The Brave New World of Software Development on the Microsoft Platforms

Things are changing at Microsoft (or maybe they changed a while ago and it took me all this time to notice). The short story is the company no longer cares whether you use their development tools, they only care that you target their platforms: Windows 8 and Windows Azure.
The result is this, Microsoft is in the process of opening up Software Development tool chain. They no longer see themselves as the owners of .NET, or at perhaps more accurately some of the technologies around .NET (i.e. ASP.NET, Entity Framework which are now fully open source and parts of ASP.NET are packaged with Mono). Instead they seem themselves as driving contributor with other contributions from the community and other development companies. It can be seen too in the way that Microsoft has contributed to other projects to help bring them to the Microsoft platform, Node.js and the choice of Hadoop for its default Map/Reduce tool are probably the most prominent examples for this. This new way of doing thinks can also be seen in the way they released TypeScript, full open source and integrated with other Javascript open source projects.
Why are they doing this? It’s simple. They want to attract as many developers to the Microsoft Platforms as they can, they no longer care whether they’re using C, .NET or Javascript as long as they’re building Apps for the Windows 8 Store or that run on Windows Azure.
One interesting question to ask is “is this a good strategy for Microsoft?” I honestly don’t have an answer for this. Clearly the tablets pose a threat to their traditional cash cows of Windows and Office, so getting developers to develop apps for Windows 8 and Azure ‘using any tool’ seems like a good thing for them. Clearly getting Windows Store Apps developed is vital for them, but with so mobile developers already very busy building stuff for iOS and Android, will the ‘using any tool’ be enough to win them over?  As for Azure it’s difficult to see why they’re chasing it so hard, sure the rental model is very attractive to them because it means a nice steady income rather than a one off sales, but the margins on Azure are so very thin. The figures I’ve heard, and admittedly this is rumors rather than hard facts, is that they’re only making a few cents for every dollar spend on Azure, were as with Windows and Office they’re used to 30% or 40% margins. Microsoft make some money from Visual Studio and MSDN licenses, I guess the ‘using any tool’ strategy threatens this but I think perusing this strategy doesn’t necessarily mean they lose much revenue from Visual Studio/MSDN. Developers like Visual Studio so, will continue to use Visual Studio and buy MSDN Licenses. Plus the money they from MSDN licenses goes in the small change jar.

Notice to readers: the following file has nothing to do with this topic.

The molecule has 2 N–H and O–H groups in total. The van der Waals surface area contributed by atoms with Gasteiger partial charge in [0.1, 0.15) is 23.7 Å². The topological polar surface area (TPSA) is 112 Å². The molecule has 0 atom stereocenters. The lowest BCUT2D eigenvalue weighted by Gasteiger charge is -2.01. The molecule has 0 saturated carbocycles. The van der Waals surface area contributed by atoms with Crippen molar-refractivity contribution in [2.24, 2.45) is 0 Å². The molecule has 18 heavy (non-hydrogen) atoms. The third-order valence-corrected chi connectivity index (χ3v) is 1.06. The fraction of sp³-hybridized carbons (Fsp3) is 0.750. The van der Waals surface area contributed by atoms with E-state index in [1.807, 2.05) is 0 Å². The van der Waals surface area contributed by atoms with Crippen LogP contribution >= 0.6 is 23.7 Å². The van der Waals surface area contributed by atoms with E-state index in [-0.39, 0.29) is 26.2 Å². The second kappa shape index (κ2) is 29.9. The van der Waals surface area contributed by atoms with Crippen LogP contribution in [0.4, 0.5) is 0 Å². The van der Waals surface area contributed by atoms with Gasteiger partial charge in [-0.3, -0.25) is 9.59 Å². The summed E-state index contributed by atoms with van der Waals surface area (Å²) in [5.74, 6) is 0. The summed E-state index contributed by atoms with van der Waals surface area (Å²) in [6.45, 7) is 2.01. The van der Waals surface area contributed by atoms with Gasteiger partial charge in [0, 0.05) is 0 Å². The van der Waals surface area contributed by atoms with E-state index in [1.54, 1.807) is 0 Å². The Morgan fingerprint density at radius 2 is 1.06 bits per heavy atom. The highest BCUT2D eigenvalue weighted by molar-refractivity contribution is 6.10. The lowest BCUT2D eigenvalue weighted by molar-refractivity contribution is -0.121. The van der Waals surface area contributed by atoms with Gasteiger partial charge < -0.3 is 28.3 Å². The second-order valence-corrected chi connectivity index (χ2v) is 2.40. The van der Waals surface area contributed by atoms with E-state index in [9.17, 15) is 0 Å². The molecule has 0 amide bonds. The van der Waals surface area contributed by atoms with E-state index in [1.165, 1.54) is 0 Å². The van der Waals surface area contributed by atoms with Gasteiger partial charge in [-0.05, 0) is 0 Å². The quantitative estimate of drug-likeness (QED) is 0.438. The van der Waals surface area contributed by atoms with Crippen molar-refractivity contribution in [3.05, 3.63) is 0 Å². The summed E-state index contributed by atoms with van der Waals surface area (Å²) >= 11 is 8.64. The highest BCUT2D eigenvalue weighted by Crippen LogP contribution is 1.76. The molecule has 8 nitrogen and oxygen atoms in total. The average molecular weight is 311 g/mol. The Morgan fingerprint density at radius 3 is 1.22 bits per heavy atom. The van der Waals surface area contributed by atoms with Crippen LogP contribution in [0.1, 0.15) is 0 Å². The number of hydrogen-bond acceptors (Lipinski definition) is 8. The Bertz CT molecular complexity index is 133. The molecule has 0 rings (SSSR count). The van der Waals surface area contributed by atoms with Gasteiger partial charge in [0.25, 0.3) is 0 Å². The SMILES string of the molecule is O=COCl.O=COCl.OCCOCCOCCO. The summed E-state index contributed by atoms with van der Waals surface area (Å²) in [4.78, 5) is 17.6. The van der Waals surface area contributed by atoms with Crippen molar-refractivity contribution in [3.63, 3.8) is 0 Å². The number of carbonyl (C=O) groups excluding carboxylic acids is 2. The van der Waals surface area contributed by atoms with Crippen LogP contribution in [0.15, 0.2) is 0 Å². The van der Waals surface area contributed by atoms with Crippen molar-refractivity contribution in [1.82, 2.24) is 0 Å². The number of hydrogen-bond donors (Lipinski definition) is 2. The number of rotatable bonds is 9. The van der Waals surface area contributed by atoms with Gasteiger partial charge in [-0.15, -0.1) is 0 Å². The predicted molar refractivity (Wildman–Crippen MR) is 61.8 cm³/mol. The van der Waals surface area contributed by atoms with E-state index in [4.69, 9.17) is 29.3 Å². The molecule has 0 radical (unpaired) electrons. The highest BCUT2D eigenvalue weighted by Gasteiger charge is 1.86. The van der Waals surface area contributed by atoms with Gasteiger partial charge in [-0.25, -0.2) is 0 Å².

Another interesting question to ask is “is this a good thing for Software Developers?” I think it’s mostly a good thing, but there are problems with the model too. .NET being more open means it’s now easier to use from other platforms. Sure, you’ve always been able to use .NET from other platforms thanks to Mono, but now it’s feasible to use more and more libraries that Microsoft have provide themselves. We don’t get the full benefits of open source, such as contributing patches, small incremental releases and features requests as .NET is not full open yet. There’s also a danger of fragmentation. To be fair .NET is already pretty fragmented with different framework version for targeting Windows Desktop, Windows App Store, Windows Phone, Silverlight, and Xbox, and that’s just the Microsoft versions, not even taking account the Mono ones. There’s also a new interesting development, Miguel de Icaza has recently been talking about extending C# to include non-null types. Although, I like the idea of non-null types in C# I’m not completely sure this is a good idea. A Mono C# compiler that supported a superset of Microsoft C# would only add to the fragmentation. Though, I think this shows a growing confidence at Xamarin, this is something the mono team would have never dreamed of in the Novell days.

Another potential problem is that many developers have always looked to Microsoft for guidance about how to develop software. Typically developers on the Microsoft platform like being told what languages, frameworks and tools to use, now they have more choice than ever: C++, JavaScript, TypeScript and .NET. Maybe this extra choice is a good think and will lead to new generation of developers that think for themselves instead of blindly following Microsoft’s guidance. We can only hope.